Police and CLA Cymru have called on farmers and land managers to be alert and report instances of crime - or suspected instances of crime - to police.
It’s vital that police know that crime has taken place – not only to gather physical evidence but also to inform investigations of crime patterns in time and geography. Critically, reporting incidents builds the case for further rural policing resource.
Hare coursing is relatively rare in Wales, but it can and does happen. Other forms of wildlife crime do take place, often associated with damage to crops, livestock, fencing, gates and earthworks.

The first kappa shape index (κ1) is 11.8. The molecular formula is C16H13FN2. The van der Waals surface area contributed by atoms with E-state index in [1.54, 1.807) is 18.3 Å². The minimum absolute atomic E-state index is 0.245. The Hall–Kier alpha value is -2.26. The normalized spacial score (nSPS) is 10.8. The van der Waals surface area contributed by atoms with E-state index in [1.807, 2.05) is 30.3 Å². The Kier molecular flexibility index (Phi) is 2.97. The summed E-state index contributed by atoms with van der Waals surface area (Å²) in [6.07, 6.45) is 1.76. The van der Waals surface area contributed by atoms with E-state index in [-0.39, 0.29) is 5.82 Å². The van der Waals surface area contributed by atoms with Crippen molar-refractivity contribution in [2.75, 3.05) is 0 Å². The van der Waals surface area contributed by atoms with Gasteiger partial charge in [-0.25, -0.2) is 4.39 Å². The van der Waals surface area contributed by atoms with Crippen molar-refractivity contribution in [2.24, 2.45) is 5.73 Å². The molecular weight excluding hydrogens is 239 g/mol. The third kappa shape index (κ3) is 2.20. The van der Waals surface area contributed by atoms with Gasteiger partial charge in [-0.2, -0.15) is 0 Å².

Working with affected members, we are liaising with police to do everything possible to assist their investigation - but also to alert and advise other members to the issue.
We urge members not only to report crime to police, but let us know in order that we can encourage and help police deal with the crime
A lobbying victory for the CLA, there are developments to clamp down further on hare coursing and other wildlife crimes.You can read more about this here. You can read our latest update about the CLA's work on this here.
All four Welsh police forces have rural crime units, now – and they are building the necessary specialist expertise to tackle a range of issues. Earlier this year we supported the Welsh Government’s appointment of a pilot Rural Crime Coordinator. You can read our report of an interview with this appointee here.